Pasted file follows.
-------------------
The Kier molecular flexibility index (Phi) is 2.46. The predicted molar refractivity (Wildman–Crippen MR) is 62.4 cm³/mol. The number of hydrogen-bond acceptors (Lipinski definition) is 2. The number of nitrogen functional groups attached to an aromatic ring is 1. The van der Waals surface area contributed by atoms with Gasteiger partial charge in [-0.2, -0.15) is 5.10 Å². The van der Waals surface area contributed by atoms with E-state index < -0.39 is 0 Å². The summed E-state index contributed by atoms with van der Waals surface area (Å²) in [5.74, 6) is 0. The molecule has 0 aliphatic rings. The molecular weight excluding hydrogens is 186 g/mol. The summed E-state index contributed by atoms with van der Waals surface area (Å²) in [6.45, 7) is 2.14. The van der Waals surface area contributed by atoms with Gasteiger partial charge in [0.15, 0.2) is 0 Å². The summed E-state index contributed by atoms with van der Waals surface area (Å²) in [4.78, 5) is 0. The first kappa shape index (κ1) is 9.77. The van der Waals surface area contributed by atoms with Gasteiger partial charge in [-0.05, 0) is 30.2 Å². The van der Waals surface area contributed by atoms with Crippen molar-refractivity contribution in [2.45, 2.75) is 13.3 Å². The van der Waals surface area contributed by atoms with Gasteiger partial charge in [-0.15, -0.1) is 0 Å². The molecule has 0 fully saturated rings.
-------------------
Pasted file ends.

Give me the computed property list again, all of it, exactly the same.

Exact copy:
The Kier molecular flexibility index (Phi) is 2.46. The predicted molar refractivity (Wildman–Crippen MR) is 62.4 cm³/mol. The number of hydrogen-bond acceptors (Lipinski definition) is 2. The number of nitrogen functional groups attached to an aromatic ring is 1. The van der Waals surface area contributed by atoms with Gasteiger partial charge in [-0.2, -0.15) is 5.10 Å². The van der Waals surface area contributed by atoms with E-state index < -0.39 is 0 Å². The summed E-state index contributed by atoms with van der Waals surface area (Å²) in [5.74, 6) is 0. The molecule has 0 aliphatic rings. The molecular weight excluding hydrogens is 186 g/mol. The summed E-state index contributed by atoms with van der Waals surface area (Å²) in [6.45, 7) is 2.14. The van der Waals surface area contributed by atoms with Gasteiger partial charge in [0.15, 0.2) is 0 Å². The summed E-state index contributed by atoms with van der Waals surface area (Å²) in [4.78, 5) is 0. The first kappa shape index (κ1) is 9.77. The van der Waals surface area contributed by atoms with Gasteiger partial charge in [-0.05, 0) is 30.2 Å². The van der Waals surface area contributed by atoms with Crippen molar-refractivity contribution in [2.45, 2.75) is 13.3 Å². The van der Waals surface area contributed by atoms with Gasteiger partial charge in [-0.15, -0.1) is 0 Å². The molecule has 0 fully saturated rings.